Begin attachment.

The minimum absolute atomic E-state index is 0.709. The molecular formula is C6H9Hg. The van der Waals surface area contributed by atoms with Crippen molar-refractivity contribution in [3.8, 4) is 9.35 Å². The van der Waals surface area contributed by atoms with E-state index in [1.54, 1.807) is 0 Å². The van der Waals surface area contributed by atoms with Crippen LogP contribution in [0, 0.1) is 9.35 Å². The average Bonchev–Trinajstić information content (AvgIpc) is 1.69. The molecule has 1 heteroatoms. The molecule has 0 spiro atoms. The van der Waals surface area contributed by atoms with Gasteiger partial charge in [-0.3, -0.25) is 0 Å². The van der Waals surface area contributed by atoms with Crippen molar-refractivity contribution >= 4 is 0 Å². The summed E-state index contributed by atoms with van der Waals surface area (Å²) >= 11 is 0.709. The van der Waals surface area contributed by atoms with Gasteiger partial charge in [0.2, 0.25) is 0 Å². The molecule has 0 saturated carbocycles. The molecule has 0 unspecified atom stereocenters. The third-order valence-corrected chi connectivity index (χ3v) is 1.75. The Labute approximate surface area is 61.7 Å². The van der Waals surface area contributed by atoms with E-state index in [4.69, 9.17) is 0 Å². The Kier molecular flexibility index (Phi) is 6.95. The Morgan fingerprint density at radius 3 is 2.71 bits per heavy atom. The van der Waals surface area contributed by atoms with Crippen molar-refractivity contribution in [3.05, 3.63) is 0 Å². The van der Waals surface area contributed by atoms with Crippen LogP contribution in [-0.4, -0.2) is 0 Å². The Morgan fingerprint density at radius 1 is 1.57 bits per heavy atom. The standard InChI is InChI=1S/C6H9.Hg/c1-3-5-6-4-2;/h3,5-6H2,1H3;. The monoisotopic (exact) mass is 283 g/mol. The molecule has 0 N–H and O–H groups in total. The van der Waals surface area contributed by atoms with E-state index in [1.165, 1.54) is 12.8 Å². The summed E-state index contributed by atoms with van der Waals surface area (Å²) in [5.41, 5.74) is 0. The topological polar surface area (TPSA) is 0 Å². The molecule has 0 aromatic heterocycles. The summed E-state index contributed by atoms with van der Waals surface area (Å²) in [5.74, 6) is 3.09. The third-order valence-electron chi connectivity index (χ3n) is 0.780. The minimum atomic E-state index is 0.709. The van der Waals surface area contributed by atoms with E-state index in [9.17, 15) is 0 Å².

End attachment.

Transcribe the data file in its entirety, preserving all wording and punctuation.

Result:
The minimum absolute atomic E-state index is 0.709. The molecular formula is C6H9Hg. The van der Waals surface area contributed by atoms with Crippen molar-refractivity contribution in [3.8, 4) is 9.35 Å². The van der Waals surface area contributed by atoms with E-state index in [1.54, 1.807) is 0 Å². The van der Waals surface area contributed by atoms with Crippen LogP contribution in [0, 0.1) is 9.35 Å². The average Bonchev–Trinajstić information content (AvgIpc) is 1.69. The molecule has 1 heteroatoms. The molecule has 0 spiro atoms. The van der Waals surface area contributed by atoms with Gasteiger partial charge in [-0.3, -0.25) is 0 Å². The van der Waals surface area contributed by atoms with Crippen molar-refractivity contribution >= 4 is 0 Å². The summed E-state index contributed by atoms with van der Waals surface area (Å²) >= 11 is 0.709. The van der Waals surface area contributed by atoms with Gasteiger partial charge in [0.2, 0.25) is 0 Å². The molecule has 0 saturated carbocycles. The molecule has 0 unspecified atom stereocenters. The third-order valence-corrected chi connectivity index (χ3v) is 1.75. The Labute approximate surface area is 61.7 Å². The van der Waals surface area contributed by atoms with E-state index in [4.69, 9.17) is 0 Å². The Kier molecular flexibility index (Phi) is 6.95. The Morgan fingerprint density at radius 3 is 2.71 bits per heavy atom. The van der Waals surface area contributed by atoms with Crippen molar-refractivity contribution in [3.05, 3.63) is 0 Å². The van der Waals surface area contributed by atoms with Crippen LogP contribution in [-0.4, -0.2) is 0 Å². The Morgan fingerprint density at radius 1 is 1.57 bits per heavy atom. The standard InChI is InChI=1S/C6H9.Hg/c1-3-5-6-4-2;/h3,5-6H2,1H3;. The monoisotopic (exact) mass is 283 g/mol. The molecule has 0 N–H and O–H groups in total. The van der Waals surface area contributed by atoms with E-state index in [1.165, 1.54) is 12.8 Å². The summed E-state index contributed by atoms with van der Waals surface area (Å²) in [5.41, 5.74) is 0. The topological polar surface area (TPSA) is 0 Å². The molecule has 0 aromatic heterocycles. The summed E-state index contributed by atoms with van der Waals surface area (Å²) in [5.74, 6) is 3.09. The third-order valence-electron chi connectivity index (χ3n) is 0.780. The minimum atomic E-state index is 0.709. The van der Waals surface area contributed by atoms with E-state index in [9.17, 15) is 0 Å².